A proposal to ban energy drinks in Chicago has fizzled after city lawmakers found the idea that high-caffeine beverages pose an immediate danger to the public hard to swallow.
A city council committee hearing on Tuesday failed to vote on a proposal by alderman Edward Burke to prohibit the sale of drinks with 180 or more milligrams of caffeine and that also include the stimulants taurine or guarana.
(MORE: What’s In Your Energy Drink?)
While the hearing did not result in a vote, members decided to retain the matter for further consideration at a later date. There remains a possibility that an age-related ban could be implemented instead. “At the end of the day, you want better consumer protection, and that means labeling,” said alderman George Cardenas, who oversaw the hearing as chairman of the Health Committee, according to CPS.net.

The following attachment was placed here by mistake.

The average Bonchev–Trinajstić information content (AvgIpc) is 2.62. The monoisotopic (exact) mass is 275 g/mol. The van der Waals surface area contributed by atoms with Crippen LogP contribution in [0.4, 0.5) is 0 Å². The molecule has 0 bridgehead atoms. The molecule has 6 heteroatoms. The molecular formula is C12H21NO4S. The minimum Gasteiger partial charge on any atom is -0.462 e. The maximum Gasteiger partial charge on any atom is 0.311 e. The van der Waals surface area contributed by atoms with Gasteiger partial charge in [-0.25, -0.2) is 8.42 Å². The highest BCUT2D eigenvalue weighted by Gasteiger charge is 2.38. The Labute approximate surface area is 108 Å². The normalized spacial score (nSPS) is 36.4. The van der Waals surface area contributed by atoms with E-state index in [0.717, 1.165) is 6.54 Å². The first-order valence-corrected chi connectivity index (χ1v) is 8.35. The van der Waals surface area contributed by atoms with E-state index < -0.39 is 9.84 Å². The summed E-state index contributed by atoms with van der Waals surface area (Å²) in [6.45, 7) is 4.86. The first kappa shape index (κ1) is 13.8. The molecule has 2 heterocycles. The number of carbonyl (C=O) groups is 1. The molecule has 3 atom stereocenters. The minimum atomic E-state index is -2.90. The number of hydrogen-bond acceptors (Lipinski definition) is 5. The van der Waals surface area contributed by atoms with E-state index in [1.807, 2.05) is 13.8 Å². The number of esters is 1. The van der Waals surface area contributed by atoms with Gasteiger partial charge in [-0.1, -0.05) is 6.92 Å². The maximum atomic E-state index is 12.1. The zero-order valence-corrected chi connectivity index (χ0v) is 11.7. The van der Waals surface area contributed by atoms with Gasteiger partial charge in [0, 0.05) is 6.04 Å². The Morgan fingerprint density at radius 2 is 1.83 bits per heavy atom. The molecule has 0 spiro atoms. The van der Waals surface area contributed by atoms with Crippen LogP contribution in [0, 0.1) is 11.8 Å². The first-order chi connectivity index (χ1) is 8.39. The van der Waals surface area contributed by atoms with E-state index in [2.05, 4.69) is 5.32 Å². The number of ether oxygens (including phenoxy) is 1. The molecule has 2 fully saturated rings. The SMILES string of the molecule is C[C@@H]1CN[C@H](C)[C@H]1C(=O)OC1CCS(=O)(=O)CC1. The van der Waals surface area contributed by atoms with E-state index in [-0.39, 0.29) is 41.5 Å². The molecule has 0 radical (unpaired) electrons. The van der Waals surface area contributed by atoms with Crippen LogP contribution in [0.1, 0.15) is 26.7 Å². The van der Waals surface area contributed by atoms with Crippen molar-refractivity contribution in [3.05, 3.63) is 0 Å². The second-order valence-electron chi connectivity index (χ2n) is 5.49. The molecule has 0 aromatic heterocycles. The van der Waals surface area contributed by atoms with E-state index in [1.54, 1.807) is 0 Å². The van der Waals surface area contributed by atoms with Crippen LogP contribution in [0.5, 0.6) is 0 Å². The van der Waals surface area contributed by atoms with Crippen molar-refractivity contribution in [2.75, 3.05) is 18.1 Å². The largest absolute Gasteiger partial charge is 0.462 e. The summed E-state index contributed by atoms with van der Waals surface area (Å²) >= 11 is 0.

Public health officials nationwide have reported a surge in emergency room visits due to overconsumption of caffeinated drinks — from 1,000 in 2005 to 16,000 in 2008, reports CBS Chicago. The move to ban the drinks came in the wake of a headline-grabbing lawsuit filed against beverage firm Monster by the parents of Anais Fournier, who died from cardiac problems after drinking two large cans of the stuff on two successive days. (The defense team maintaints that the 14-year-old’s death was caused by a pre-existing heart condition.)
Drinks manufacturers obviously considered the threat of a ban in Chicago serious; Red Bull, the American Beverage Association and 7-Eleven Inc. all had well-connected political insiders lobbying against the ban, according to the Chicago Tribune.
Red Bull remains the dominant player in U.S. energy drinks with 42% of the 2012 market amounting to $2.95 billion in sales, although Monster is fast catching up with 37% worth $2.6 billion.